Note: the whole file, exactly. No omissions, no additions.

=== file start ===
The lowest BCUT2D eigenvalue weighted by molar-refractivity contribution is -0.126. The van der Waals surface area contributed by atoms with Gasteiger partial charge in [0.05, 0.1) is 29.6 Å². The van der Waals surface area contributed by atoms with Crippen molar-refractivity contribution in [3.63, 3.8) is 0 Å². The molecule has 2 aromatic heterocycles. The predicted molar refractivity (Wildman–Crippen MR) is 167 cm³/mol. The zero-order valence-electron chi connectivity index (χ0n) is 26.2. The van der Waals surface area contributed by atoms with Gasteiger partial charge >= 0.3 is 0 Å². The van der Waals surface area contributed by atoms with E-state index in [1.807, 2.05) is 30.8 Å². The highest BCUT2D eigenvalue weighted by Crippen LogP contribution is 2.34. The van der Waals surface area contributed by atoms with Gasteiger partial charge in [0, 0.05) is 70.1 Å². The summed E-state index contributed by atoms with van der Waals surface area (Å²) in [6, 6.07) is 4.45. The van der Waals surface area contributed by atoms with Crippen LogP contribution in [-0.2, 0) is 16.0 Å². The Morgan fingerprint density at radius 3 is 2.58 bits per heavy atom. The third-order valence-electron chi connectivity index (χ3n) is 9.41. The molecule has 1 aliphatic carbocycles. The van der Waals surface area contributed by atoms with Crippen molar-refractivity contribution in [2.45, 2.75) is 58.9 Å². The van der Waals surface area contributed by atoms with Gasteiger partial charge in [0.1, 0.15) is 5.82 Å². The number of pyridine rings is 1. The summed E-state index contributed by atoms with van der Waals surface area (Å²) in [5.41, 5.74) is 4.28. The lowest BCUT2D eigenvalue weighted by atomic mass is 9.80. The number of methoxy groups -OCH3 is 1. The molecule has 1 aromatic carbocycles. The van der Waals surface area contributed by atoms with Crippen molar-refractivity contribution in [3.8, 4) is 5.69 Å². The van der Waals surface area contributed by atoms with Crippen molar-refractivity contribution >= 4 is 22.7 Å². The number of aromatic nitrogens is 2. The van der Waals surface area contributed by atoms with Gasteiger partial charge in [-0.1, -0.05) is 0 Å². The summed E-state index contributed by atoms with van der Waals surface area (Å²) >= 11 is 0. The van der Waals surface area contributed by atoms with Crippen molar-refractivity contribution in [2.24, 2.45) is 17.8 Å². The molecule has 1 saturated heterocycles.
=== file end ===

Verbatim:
The lowest BCUT2D eigenvalue weighted by molar-refractivity contribution is -0.126. The van der Waals surface area contributed by atoms with Gasteiger partial charge in [0.05, 0.1) is 29.6 Å². The van der Waals surface area contributed by atoms with Crippen molar-refractivity contribution in [3.63, 3.8) is 0 Å². The molecule has 2 aromatic heterocycles. The predicted molar refractivity (Wildman–Crippen MR) is 167 cm³/mol. The zero-order valence-electron chi connectivity index (χ0n) is 26.2. The van der Waals surface area contributed by atoms with Gasteiger partial charge >= 0.3 is 0 Å². The van der Waals surface area contributed by atoms with E-state index in [1.807, 2.05) is 30.8 Å². The highest BCUT2D eigenvalue weighted by Crippen LogP contribution is 2.34. The van der Waals surface area contributed by atoms with Gasteiger partial charge in [0, 0.05) is 70.1 Å². The summed E-state index contributed by atoms with van der Waals surface area (Å²) in [6, 6.07) is 4.45. The van der Waals surface area contributed by atoms with Crippen LogP contribution in [-0.2, 0) is 16.0 Å². The Morgan fingerprint density at radius 3 is 2.58 bits per heavy atom. The third-order valence-electron chi connectivity index (χ3n) is 9.41. The molecule has 1 aliphatic carbocycles. The van der Waals surface area contributed by atoms with Crippen molar-refractivity contribution in [2.45, 2.75) is 58.9 Å². The van der Waals surface area contributed by atoms with Gasteiger partial charge in [0.1, 0.15) is 5.82 Å². The number of pyridine rings is 1. The summed E-state index contributed by atoms with van der Waals surface area (Å²) in [5.41, 5.74) is 4.28. The lowest BCUT2D eigenvalue weighted by atomic mass is 9.80. The number of methoxy groups -OCH3 is 1. The molecule has 1 aromatic carbocycles. The van der Waals surface area contributed by atoms with Crippen molar-refractivity contribution in [3.8, 4) is 5.69 Å². The van der Waals surface area contributed by atoms with Crippen molar-refractivity contribution >= 4 is 22.7 Å². The number of aromatic nitrogens is 2. The van der Waals surface area contributed by atoms with Gasteiger partial charge in [-0.1, -0.05) is 0 Å². The summed E-state index contributed by atoms with van der Waals surface area (Å²) >= 11 is 0. The van der Waals surface area contributed by atoms with Crippen molar-refractivity contribution in [2.24, 2.45) is 17.8 Å². The molecule has 1 saturated heterocycles.